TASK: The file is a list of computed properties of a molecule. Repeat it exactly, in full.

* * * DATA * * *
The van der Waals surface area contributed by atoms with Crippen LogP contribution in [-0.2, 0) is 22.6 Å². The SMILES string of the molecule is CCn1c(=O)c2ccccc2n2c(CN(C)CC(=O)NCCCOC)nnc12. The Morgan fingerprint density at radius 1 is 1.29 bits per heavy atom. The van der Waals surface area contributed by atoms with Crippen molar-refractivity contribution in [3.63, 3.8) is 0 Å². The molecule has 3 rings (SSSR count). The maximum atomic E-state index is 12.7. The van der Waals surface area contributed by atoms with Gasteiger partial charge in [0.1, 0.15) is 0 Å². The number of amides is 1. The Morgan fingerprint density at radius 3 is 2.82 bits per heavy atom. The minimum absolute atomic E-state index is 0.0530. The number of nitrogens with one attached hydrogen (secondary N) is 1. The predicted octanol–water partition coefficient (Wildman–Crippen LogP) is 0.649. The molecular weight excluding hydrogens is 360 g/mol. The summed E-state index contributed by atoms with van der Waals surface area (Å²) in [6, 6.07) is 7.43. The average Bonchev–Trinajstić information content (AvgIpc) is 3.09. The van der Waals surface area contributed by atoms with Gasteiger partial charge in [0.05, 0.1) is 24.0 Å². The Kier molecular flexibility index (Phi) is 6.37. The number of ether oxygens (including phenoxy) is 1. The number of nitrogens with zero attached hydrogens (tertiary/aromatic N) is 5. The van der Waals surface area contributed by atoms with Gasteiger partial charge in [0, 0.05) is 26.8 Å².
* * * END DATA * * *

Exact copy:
The van der Waals surface area contributed by atoms with Crippen LogP contribution in [-0.2, 0) is 22.6 Å². The SMILES string of the molecule is CCn1c(=O)c2ccccc2n2c(CN(C)CC(=O)NCCCOC)nnc12. The Morgan fingerprint density at radius 1 is 1.29 bits per heavy atom. The van der Waals surface area contributed by atoms with Crippen molar-refractivity contribution in [3.63, 3.8) is 0 Å². The molecule has 3 rings (SSSR count). The maximum atomic E-state index is 12.7. The van der Waals surface area contributed by atoms with Gasteiger partial charge in [0.1, 0.15) is 0 Å². The number of amides is 1. The Morgan fingerprint density at radius 3 is 2.82 bits per heavy atom. The minimum absolute atomic E-state index is 0.0530. The number of nitrogens with one attached hydrogen (secondary N) is 1. The predicted octanol–water partition coefficient (Wildman–Crippen LogP) is 0.649. The molecular weight excluding hydrogens is 360 g/mol. The summed E-state index contributed by atoms with van der Waals surface area (Å²) in [6, 6.07) is 7.43. The average Bonchev–Trinajstić information content (AvgIpc) is 3.09. The van der Waals surface area contributed by atoms with Gasteiger partial charge in [0.05, 0.1) is 24.0 Å². The Kier molecular flexibility index (Phi) is 6.37. The number of ether oxygens (including phenoxy) is 1. The number of nitrogens with zero attached hydrogens (tertiary/aromatic N) is 5. The van der Waals surface area contributed by atoms with Gasteiger partial charge in [0, 0.05) is 26.8 Å².